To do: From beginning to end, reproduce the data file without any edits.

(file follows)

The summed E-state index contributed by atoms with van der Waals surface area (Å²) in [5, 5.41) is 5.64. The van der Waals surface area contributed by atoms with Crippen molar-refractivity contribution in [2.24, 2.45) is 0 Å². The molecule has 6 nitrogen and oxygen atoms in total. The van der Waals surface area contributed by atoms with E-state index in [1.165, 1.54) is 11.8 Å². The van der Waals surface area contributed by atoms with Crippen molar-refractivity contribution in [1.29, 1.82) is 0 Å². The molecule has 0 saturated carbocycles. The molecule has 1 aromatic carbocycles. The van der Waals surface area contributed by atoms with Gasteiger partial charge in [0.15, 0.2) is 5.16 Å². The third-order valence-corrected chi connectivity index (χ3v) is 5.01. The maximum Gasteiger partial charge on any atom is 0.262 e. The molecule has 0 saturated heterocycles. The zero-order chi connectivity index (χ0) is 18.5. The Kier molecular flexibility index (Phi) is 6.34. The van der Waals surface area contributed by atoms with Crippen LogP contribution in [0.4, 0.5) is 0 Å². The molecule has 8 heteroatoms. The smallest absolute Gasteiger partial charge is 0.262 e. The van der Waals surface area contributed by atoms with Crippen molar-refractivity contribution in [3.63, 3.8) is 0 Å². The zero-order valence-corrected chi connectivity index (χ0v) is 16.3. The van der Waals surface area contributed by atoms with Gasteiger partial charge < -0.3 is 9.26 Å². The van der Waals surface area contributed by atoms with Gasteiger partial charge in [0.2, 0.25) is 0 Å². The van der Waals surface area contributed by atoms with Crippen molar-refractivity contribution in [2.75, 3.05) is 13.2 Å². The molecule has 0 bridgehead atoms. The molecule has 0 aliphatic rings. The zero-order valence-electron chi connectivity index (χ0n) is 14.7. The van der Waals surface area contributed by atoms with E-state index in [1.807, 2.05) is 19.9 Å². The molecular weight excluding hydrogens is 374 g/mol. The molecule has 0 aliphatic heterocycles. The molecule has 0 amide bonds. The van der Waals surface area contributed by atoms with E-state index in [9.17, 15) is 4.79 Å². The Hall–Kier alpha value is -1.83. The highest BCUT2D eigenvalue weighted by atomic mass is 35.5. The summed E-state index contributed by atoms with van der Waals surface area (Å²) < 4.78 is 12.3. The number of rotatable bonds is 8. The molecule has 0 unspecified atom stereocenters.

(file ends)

The summed E-state index contributed by atoms with van der Waals surface area (Å²) in [5, 5.41) is 5.64. The van der Waals surface area contributed by atoms with Crippen molar-refractivity contribution in [2.24, 2.45) is 0 Å². The molecule has 6 nitrogen and oxygen atoms in total. The van der Waals surface area contributed by atoms with E-state index in [1.165, 1.54) is 11.8 Å². The van der Waals surface area contributed by atoms with Crippen molar-refractivity contribution in [1.29, 1.82) is 0 Å². The molecule has 0 saturated carbocycles. The molecule has 1 aromatic carbocycles. The van der Waals surface area contributed by atoms with Gasteiger partial charge in [0.15, 0.2) is 5.16 Å². The third-order valence-corrected chi connectivity index (χ3v) is 5.01. The maximum Gasteiger partial charge on any atom is 0.262 e. The molecule has 0 saturated heterocycles. The zero-order chi connectivity index (χ0) is 18.5. The Kier molecular flexibility index (Phi) is 6.34. The van der Waals surface area contributed by atoms with Crippen LogP contribution in [0.4, 0.5) is 0 Å². The molecule has 8 heteroatoms. The smallest absolute Gasteiger partial charge is 0.262 e. The van der Waals surface area contributed by atoms with Crippen molar-refractivity contribution in [3.63, 3.8) is 0 Å². The zero-order valence-corrected chi connectivity index (χ0v) is 16.3. The van der Waals surface area contributed by atoms with Gasteiger partial charge < -0.3 is 9.26 Å². The van der Waals surface area contributed by atoms with Gasteiger partial charge in [0.2, 0.25) is 0 Å². The van der Waals surface area contributed by atoms with Crippen molar-refractivity contribution in [2.75, 3.05) is 13.2 Å². The molecule has 0 bridgehead atoms. The molecule has 0 aliphatic rings. The zero-order valence-electron chi connectivity index (χ0n) is 14.7. The van der Waals surface area contributed by atoms with E-state index in [1.807, 2.05) is 19.9 Å². The molecular weight excluding hydrogens is 374 g/mol. The molecule has 0 aliphatic heterocycles. The molecule has 0 amide bonds. The van der Waals surface area contributed by atoms with E-state index in [9.17, 15) is 4.79 Å². The Hall–Kier alpha value is -1.83. The highest BCUT2D eigenvalue weighted by atomic mass is 35.5. The summed E-state index contributed by atoms with van der Waals surface area (Å²) < 4.78 is 12.3. The number of rotatable bonds is 8. The molecule has 0 unspecified atom stereocenters.